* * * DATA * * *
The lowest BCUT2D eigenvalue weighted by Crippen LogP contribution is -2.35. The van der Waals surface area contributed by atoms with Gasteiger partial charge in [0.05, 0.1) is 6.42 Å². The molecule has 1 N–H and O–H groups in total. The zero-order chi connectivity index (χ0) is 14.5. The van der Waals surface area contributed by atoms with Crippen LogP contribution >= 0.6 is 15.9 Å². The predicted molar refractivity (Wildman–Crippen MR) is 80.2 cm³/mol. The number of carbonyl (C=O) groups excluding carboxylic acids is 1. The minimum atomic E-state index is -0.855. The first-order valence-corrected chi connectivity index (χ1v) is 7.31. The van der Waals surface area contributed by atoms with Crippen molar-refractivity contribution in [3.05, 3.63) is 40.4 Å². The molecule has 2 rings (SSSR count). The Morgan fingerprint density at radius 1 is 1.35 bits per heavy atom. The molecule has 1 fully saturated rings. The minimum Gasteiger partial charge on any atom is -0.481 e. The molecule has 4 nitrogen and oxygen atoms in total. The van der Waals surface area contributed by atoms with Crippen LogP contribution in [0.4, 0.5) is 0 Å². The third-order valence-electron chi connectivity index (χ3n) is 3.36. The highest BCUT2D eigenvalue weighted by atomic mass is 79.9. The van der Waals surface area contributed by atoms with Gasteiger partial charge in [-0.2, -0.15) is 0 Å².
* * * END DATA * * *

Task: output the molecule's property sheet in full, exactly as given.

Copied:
The lowest BCUT2D eigenvalue weighted by Crippen LogP contribution is -2.35. The van der Waals surface area contributed by atoms with Gasteiger partial charge in [0.05, 0.1) is 6.42 Å². The molecule has 1 N–H and O–H groups in total. The zero-order chi connectivity index (χ0) is 14.5. The van der Waals surface area contributed by atoms with Crippen LogP contribution >= 0.6 is 15.9 Å². The predicted molar refractivity (Wildman–Crippen MR) is 80.2 cm³/mol. The number of carbonyl (C=O) groups excluding carboxylic acids is 1. The minimum atomic E-state index is -0.855. The first-order valence-corrected chi connectivity index (χ1v) is 7.31. The van der Waals surface area contributed by atoms with Crippen molar-refractivity contribution in [3.05, 3.63) is 40.4 Å². The molecule has 2 rings (SSSR count). The Morgan fingerprint density at radius 1 is 1.35 bits per heavy atom. The molecule has 1 fully saturated rings. The minimum Gasteiger partial charge on any atom is -0.481 e. The molecule has 4 nitrogen and oxygen atoms in total. The van der Waals surface area contributed by atoms with Crippen LogP contribution in [0.4, 0.5) is 0 Å². The third-order valence-electron chi connectivity index (χ3n) is 3.36. The highest BCUT2D eigenvalue weighted by atomic mass is 79.9. The van der Waals surface area contributed by atoms with Gasteiger partial charge in [-0.2, -0.15) is 0 Å².